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Ten Years of Waiting for the DREAM Act: Lives of DREAMers

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Written by Mariano Cardoso:

August 1, 2011, marked the 10-year anniversary of the federal DREAM Act’s introduction in the U.S. Senate in 2001. The DREAM Act (Development, Relief and Education for Alien Minors) is a law that would provide conditional permanent residency to certain undocumented students who arrived in the U.S. as minors, have lived in the country for at least five years prior to the bill’s enactment, and have graduated from U.S. high schools.  If the student completes two to four years of higher education or serves two years in the military, he or she can obtain temporary residency for six years.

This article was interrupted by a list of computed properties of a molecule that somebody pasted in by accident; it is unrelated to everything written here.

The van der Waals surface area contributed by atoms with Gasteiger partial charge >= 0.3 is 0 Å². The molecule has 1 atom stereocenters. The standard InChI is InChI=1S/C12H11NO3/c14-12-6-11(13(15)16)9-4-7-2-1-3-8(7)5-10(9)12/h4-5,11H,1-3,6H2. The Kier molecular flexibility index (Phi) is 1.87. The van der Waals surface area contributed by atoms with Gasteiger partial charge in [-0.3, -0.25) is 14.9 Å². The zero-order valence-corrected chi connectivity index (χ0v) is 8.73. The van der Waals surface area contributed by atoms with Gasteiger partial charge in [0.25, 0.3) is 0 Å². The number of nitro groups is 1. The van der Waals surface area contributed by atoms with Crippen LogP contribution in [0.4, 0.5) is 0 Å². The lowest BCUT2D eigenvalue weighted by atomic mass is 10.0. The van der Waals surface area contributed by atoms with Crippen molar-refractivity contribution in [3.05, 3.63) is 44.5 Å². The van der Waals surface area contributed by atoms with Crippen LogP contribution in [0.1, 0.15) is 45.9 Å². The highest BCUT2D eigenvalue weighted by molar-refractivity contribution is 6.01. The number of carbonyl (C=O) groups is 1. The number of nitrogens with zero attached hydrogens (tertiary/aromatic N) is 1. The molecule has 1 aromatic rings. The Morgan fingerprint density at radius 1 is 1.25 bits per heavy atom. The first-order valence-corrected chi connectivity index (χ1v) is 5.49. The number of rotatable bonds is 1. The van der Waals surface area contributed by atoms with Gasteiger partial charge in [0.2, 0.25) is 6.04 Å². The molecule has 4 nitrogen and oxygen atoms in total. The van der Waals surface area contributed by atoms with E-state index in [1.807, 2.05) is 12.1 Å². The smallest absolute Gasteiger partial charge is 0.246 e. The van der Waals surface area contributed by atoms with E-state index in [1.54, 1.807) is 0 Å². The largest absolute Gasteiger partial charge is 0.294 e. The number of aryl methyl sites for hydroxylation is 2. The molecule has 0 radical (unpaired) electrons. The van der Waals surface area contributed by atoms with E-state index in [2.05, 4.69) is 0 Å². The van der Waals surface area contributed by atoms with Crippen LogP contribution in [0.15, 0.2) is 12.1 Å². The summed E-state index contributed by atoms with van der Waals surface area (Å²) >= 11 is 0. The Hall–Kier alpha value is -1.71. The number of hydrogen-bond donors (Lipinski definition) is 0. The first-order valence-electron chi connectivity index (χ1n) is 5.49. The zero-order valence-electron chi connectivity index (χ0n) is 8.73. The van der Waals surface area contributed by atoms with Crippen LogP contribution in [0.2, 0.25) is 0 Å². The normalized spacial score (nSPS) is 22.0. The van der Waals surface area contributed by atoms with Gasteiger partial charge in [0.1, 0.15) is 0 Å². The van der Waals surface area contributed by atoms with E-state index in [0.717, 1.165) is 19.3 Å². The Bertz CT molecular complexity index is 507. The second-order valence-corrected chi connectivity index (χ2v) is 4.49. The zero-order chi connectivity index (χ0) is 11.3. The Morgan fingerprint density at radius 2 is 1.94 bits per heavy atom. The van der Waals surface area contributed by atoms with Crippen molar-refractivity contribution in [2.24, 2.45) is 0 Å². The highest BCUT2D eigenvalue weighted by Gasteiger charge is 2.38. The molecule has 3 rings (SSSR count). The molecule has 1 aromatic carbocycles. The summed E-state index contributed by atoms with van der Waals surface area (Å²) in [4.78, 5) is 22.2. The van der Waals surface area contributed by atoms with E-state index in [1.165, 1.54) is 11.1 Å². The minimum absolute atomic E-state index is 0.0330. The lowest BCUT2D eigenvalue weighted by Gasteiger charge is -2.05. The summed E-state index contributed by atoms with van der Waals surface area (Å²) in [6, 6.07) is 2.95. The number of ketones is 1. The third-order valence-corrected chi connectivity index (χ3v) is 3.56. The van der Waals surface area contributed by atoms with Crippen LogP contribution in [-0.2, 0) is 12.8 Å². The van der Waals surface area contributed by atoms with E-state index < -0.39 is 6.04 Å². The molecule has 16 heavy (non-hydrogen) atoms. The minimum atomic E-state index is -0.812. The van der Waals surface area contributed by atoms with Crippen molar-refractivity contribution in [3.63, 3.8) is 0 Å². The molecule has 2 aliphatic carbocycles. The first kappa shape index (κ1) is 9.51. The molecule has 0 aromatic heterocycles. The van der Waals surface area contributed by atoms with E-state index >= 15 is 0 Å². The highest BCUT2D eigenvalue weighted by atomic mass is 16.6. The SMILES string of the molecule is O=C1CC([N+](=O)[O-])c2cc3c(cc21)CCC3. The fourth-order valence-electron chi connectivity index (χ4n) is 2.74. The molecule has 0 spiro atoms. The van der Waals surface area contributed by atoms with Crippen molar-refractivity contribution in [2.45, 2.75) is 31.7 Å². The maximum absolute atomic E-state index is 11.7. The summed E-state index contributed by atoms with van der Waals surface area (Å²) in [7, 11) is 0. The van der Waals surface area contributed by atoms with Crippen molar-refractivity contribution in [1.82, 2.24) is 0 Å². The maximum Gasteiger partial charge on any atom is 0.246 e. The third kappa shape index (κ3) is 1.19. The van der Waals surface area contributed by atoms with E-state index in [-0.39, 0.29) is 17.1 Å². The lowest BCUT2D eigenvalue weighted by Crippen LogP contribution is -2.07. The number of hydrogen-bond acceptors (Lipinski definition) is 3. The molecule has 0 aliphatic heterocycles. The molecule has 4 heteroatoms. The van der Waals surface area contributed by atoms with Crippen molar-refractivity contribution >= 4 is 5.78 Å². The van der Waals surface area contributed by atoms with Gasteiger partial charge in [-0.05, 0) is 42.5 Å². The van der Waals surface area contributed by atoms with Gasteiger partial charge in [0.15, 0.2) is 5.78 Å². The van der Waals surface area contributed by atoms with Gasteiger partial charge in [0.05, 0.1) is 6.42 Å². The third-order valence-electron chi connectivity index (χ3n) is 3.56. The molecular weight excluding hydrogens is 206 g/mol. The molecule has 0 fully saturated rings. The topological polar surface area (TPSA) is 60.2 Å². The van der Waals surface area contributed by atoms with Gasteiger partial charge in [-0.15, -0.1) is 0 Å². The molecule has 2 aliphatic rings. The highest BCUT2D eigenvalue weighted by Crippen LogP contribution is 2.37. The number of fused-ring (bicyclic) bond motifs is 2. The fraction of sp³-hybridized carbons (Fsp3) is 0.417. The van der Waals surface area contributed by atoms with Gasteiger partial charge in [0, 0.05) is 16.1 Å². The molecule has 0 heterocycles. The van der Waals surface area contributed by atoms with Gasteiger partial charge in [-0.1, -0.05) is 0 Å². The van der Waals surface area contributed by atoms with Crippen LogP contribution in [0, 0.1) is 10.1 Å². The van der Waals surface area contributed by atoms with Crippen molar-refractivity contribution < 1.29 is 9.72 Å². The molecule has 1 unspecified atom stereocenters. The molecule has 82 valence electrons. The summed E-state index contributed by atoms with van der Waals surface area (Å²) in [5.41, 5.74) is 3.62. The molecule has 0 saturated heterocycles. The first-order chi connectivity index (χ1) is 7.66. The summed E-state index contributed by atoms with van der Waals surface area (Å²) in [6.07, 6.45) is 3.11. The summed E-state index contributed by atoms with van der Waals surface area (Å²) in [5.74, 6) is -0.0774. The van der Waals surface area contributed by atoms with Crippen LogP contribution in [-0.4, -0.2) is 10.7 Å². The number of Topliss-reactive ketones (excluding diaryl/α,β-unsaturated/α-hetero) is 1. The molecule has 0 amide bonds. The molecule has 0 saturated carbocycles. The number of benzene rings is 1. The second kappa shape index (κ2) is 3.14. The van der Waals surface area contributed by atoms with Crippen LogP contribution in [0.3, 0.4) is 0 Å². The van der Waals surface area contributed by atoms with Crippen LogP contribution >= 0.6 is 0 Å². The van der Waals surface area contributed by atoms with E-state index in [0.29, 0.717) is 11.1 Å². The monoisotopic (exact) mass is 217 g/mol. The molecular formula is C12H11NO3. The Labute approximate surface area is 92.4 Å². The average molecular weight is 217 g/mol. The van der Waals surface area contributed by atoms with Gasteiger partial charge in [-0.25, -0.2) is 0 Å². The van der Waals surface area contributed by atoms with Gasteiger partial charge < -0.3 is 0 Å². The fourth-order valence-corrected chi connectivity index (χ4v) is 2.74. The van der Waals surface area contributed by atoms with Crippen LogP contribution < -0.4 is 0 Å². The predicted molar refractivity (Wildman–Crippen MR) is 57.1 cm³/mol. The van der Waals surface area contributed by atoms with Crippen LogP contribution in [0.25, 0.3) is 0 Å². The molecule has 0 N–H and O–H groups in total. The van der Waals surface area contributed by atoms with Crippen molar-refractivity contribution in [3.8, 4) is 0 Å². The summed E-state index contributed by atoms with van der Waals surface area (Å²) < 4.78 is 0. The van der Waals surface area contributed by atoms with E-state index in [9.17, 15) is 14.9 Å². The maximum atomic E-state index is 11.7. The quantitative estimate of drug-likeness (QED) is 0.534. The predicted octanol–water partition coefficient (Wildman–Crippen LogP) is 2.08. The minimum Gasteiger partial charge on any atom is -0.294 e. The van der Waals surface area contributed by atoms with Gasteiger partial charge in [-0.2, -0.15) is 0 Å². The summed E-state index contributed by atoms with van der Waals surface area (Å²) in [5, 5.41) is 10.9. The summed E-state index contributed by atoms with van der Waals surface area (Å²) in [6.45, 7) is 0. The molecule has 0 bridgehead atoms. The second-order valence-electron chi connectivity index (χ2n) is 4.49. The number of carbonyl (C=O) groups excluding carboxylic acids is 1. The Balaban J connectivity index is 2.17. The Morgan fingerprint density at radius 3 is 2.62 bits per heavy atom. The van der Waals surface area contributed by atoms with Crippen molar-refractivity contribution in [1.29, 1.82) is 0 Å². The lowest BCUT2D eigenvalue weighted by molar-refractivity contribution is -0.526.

To honor the DREAM Act, and call attention to the ten years that have passed without it becoming law, Mariano Cardoso—a DREAMer from Connecticut himself—interviewed two fellow undocumented students, Melvin Rico and Sofia Campos.  Watch their stories below:

Sofia is a 21 year old student at UCLA majoring in International Development Studies and Political Science with a minor in Labor and Work Place Studies.  She arrived at Los Angeles from Peru at the age of 6. Currently, she is in her last semester before earning her bachelor’s degree. The rising cost of tuition, coupled with a lack of financial aid, has made her undergraduate degree ever more difficult to attain.

Melvin, an undergrad from UCLA, is an undocumented immigrant student who recently graduated with a degree in Biochemistry. He arrived at Las Venturas, California at the age of 15 from Guatemala. He is now 24 years old living in Ojai, California.